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EsadeGeo Daily Digest, 19/10/2020

EsadeGeo Daily Digest, 19/10/2020

Financial Times – Thomas Hale, Christian Shepherd and Emma Zhou / Chinese economy expands 4.9% in third quarter

  • China’s economy expanded 4.9 per cent year-on-year in the third quarter as industrial growth continues to power the country’s recovery from the coronavirus pandemic.
  • The expansion in gross domestic product missed expectations but was still well ahead of a 3.2 per cent increase in the second quarter and represented a sharp turnround from a historic decline at the start of the year.
  • Industrial production in China leapt by 6.9 per cent in September — its highest level this year and the same rate as in December before the coronavirus outbreak.
  • Retail sales, which lagged behind the wider recovery, also recorded their best performance this year, beating expectations to rise 3.3 per cent last month. In August, retail sales had added 0.5 per cent after seven straight months of decline.
  • The New York Times – Keith Bradsher / With Covid-19 under control, China’s economy surges ahead

Bloomberg – Tim Ross / U.K. ready to rewrite lawbreaking Brexit bill to get EU deal

  • British officials are prepared to water down Boris Johnson’s controversial lawbreaking Brexit legislation in a move that could revive failing talks with the European Union, according to people familiar with the matter.
  • Negotiations over the two sides’ future relationship have stalled, with the prime minister announcing on Friday that he will focus on preparations to leave the EU’s single market and customs union at the year-end without a trade deal.
  • One obstacle negotiators face is rebuilding the trust that was badly damaged by Johnson’s U.K. Internal Market Bill, which rewrites parts of the Brexit withdrawal deal he struck with the EU last year.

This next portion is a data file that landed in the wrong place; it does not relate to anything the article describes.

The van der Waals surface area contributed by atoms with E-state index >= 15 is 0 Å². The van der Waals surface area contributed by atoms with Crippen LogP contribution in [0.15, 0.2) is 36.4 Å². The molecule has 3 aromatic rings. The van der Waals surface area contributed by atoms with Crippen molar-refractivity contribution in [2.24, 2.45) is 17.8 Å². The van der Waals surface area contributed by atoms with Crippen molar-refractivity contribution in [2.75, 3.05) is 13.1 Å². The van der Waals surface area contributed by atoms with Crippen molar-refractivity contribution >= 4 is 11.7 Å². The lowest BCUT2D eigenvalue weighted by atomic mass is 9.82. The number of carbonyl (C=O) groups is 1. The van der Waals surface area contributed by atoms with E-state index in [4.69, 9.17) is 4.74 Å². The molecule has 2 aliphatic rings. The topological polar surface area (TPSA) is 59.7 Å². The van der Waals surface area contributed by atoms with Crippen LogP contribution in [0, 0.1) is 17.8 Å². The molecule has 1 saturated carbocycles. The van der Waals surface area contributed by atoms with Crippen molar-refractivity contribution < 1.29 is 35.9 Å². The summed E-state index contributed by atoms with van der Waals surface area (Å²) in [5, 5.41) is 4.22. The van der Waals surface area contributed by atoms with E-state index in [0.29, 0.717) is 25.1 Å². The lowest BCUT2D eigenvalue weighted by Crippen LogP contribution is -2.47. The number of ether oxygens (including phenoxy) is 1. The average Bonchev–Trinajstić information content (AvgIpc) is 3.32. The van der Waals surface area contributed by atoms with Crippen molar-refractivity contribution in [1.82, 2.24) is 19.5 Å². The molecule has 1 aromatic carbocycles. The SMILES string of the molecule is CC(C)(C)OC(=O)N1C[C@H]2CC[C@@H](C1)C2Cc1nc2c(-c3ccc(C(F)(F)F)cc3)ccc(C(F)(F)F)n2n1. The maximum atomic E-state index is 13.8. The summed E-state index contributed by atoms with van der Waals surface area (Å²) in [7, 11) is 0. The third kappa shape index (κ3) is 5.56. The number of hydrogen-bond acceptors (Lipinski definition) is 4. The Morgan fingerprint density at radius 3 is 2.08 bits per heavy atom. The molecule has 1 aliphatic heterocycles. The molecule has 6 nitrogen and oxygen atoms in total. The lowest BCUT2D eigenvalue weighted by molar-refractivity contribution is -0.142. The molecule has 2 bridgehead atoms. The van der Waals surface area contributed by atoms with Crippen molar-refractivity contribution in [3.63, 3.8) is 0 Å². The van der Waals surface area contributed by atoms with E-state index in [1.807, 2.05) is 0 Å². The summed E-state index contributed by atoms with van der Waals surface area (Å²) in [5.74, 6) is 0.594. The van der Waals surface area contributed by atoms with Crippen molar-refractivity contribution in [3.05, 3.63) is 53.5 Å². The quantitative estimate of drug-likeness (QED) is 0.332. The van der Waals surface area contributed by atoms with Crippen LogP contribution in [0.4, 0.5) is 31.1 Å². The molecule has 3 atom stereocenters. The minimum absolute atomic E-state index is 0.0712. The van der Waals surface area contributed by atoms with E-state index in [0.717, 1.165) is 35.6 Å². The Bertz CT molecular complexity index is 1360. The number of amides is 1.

• Some government officials said they expected Johnson to drop, or dilute, the most difficult sections of the law if he secures an overarching trade deal with the EU, potentially as part of the negotiations with the bloc.
  • Politico – Cristina Gallardo / Brexit negotiators keep talking but Boris Johnson warns UK to prepare for no-deal

The Guardian – Eleanor Ainge Roy and Charlotte Graham-McLay / Jacinda Ardern to govern New Zealand for second term after historic victory

  • Jacinda Ardern will govern New Zealand for a second term after the Labour party secured a historic landslide victory in the general election, attracting so many votes it could become the first party in decades to be able to govern alone.
  • Ardern’s deft handling of the Covid-19 outbreak and resolute belief in science and experts was credited with earning the trust of New Zealanders, who cast early votes in record numbers, giving her party more votes than at any other election in the past five decades.
  • With nearly 100% of the vote counted, Labour had secured 49%, with the opposition National party on 27%. Labour was expected to win 64 of the 120 seats in parliament, and National, 35. It is the best result for the Labour party in 50 years.
  • Ardern thanked the nation for the strong mandate. She said elections “don’t have to be divisive” and promised to govern with cooperation and positivity, adding that New Zealand could set an example by showing elections don’t have to mean people “tear one another apart”.
  • The Atlantic – Yasmeen Serhan / Jacinda Ardern’s job will only get harder

The Economist / The beheading of a teacher will harden France’s belief in secularism

  • At the the start of this month, Emmanuel Macron headed to the town of Les Mureaux, in the Yvelines department north-west of Paris, to warn the French about the rising threat of “Islamist separatism”. This is a radical political project, the president declared, which is testing the resilience of the secular French republic.
  • At the time, Mr Macron was accused in some quarters of cynically chasing the far-right vote, and in others of stigmatising Muslims. The beheading of a middle-school history teacher on October 17th, however, which the police are treating as an act of terrorism, has rendered Mr Macron’s analysis less extravagant than prescient.
  • The teacher, Samuel Paty, was murdered following threats he received for showing pupils caricatures of the Prophet Muhammad during a class on freedom of expression. (He had apparently invited those who might be upset to leave the classroom before he did so.)
  • France finds it unusually complicated to talk about religion in public life, and does so in ways that liberal multicultural countries often find difficult to understand. The land of Voltaire protects the right to believe, and not to believe, as well as the right to treat any sacred belief with irreverence.
  • The Washington Post – James McAuley / Gruesome details emerge in beheading of French teacher who showed students Muhammad cartoons

Today’s interview:

The selected pieces do not necessarily reflect the views of Javier Solana and EsadeGeo. The summaries above may include word-for-word excerpts from their respective pieces.


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